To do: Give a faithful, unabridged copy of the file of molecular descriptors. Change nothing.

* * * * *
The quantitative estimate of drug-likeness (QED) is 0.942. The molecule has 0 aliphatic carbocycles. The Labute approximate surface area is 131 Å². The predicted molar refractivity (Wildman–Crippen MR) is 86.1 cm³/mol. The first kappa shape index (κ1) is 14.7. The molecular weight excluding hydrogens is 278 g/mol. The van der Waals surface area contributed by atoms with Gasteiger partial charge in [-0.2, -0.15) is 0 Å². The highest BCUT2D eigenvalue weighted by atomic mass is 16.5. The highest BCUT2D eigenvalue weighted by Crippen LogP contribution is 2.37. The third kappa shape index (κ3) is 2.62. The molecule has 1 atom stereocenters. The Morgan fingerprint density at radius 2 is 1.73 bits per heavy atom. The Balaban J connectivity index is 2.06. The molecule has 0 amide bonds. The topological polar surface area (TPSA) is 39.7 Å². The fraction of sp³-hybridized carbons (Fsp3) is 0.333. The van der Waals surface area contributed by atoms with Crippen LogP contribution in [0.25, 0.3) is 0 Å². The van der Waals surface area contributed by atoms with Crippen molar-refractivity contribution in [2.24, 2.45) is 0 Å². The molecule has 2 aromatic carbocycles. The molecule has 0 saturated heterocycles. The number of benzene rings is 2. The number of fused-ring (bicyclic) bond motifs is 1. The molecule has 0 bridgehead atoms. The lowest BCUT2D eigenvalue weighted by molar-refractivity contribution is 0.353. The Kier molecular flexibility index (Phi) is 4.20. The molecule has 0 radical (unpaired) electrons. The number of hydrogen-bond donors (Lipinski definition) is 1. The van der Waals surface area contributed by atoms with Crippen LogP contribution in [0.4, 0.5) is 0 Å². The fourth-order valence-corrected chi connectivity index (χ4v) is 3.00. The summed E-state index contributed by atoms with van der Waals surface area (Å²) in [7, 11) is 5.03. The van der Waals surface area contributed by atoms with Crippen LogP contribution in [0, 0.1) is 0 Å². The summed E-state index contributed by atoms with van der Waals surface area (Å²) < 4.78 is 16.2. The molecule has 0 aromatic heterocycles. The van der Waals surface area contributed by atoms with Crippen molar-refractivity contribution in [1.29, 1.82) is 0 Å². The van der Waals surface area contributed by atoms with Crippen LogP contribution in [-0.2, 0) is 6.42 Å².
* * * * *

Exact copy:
The quantitative estimate of drug-likeness (QED) is 0.942. The molecule has 0 aliphatic carbocycles. The Labute approximate surface area is 131 Å². The predicted molar refractivity (Wildman–Crippen MR) is 86.1 cm³/mol. The first kappa shape index (κ1) is 14.7. The molecular weight excluding hydrogens is 278 g/mol. The van der Waals surface area contributed by atoms with Gasteiger partial charge in [-0.2, -0.15) is 0 Å². The highest BCUT2D eigenvalue weighted by atomic mass is 16.5. The highest BCUT2D eigenvalue weighted by Crippen LogP contribution is 2.37. The third kappa shape index (κ3) is 2.62. The molecule has 1 atom stereocenters. The Morgan fingerprint density at radius 2 is 1.73 bits per heavy atom. The Balaban J connectivity index is 2.06. The molecule has 0 amide bonds. The topological polar surface area (TPSA) is 39.7 Å². The fraction of sp³-hybridized carbons (Fsp3) is 0.333. The van der Waals surface area contributed by atoms with Crippen LogP contribution in [0.25, 0.3) is 0 Å². The van der Waals surface area contributed by atoms with Crippen molar-refractivity contribution in [2.24, 2.45) is 0 Å². The molecule has 2 aromatic carbocycles. The molecule has 0 saturated heterocycles. The number of benzene rings is 2. The number of fused-ring (bicyclic) bond motifs is 1. The molecule has 0 bridgehead atoms. The lowest BCUT2D eigenvalue weighted by molar-refractivity contribution is 0.353. The Kier molecular flexibility index (Phi) is 4.20. The molecule has 0 radical (unpaired) electrons. The number of hydrogen-bond donors (Lipinski definition) is 1. The van der Waals surface area contributed by atoms with Crippen LogP contribution in [0.4, 0.5) is 0 Å². The fourth-order valence-corrected chi connectivity index (χ4v) is 3.00. The summed E-state index contributed by atoms with van der Waals surface area (Å²) in [7, 11) is 5.03. The van der Waals surface area contributed by atoms with Crippen LogP contribution in [0, 0.1) is 0 Å². The summed E-state index contributed by atoms with van der Waals surface area (Å²) < 4.78 is 16.2. The molecule has 0 aromatic heterocycles. The van der Waals surface area contributed by atoms with Crippen molar-refractivity contribution in [1.29, 1.82) is 0 Å². The van der Waals surface area contributed by atoms with Crippen LogP contribution in [-0.2, 0) is 6.42 Å².